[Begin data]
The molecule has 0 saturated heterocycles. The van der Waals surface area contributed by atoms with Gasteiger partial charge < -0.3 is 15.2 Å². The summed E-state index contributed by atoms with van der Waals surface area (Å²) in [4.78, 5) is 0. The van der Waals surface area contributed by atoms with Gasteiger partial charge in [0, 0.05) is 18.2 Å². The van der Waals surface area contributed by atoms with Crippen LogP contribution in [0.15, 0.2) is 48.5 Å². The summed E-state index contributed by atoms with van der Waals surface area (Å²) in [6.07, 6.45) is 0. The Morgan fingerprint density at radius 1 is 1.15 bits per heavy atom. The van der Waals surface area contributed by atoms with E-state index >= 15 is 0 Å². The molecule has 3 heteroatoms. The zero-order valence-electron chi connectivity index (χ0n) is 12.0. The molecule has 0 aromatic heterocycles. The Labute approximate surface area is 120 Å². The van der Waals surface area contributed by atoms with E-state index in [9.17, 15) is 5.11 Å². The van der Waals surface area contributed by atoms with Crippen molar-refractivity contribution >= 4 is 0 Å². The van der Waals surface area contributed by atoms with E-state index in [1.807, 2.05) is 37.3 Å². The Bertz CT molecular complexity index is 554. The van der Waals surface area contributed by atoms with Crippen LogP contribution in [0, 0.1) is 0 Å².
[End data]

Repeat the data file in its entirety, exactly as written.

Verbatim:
The molecule has 0 saturated heterocycles. The van der Waals surface area contributed by atoms with Gasteiger partial charge < -0.3 is 15.2 Å². The summed E-state index contributed by atoms with van der Waals surface area (Å²) in [4.78, 5) is 0. The van der Waals surface area contributed by atoms with Gasteiger partial charge in [0, 0.05) is 18.2 Å². The van der Waals surface area contributed by atoms with Crippen LogP contribution in [0.15, 0.2) is 48.5 Å². The summed E-state index contributed by atoms with van der Waals surface area (Å²) in [6.07, 6.45) is 0. The Morgan fingerprint density at radius 1 is 1.15 bits per heavy atom. The van der Waals surface area contributed by atoms with E-state index >= 15 is 0 Å². The molecule has 3 heteroatoms. The zero-order valence-electron chi connectivity index (χ0n) is 12.0. The molecule has 0 aromatic heterocycles. The Labute approximate surface area is 120 Å². The van der Waals surface area contributed by atoms with E-state index in [9.17, 15) is 5.11 Å². The van der Waals surface area contributed by atoms with Crippen molar-refractivity contribution >= 4 is 0 Å². The van der Waals surface area contributed by atoms with E-state index in [1.807, 2.05) is 37.3 Å². The Bertz CT molecular complexity index is 554. The van der Waals surface area contributed by atoms with Crippen LogP contribution in [0, 0.1) is 0 Å².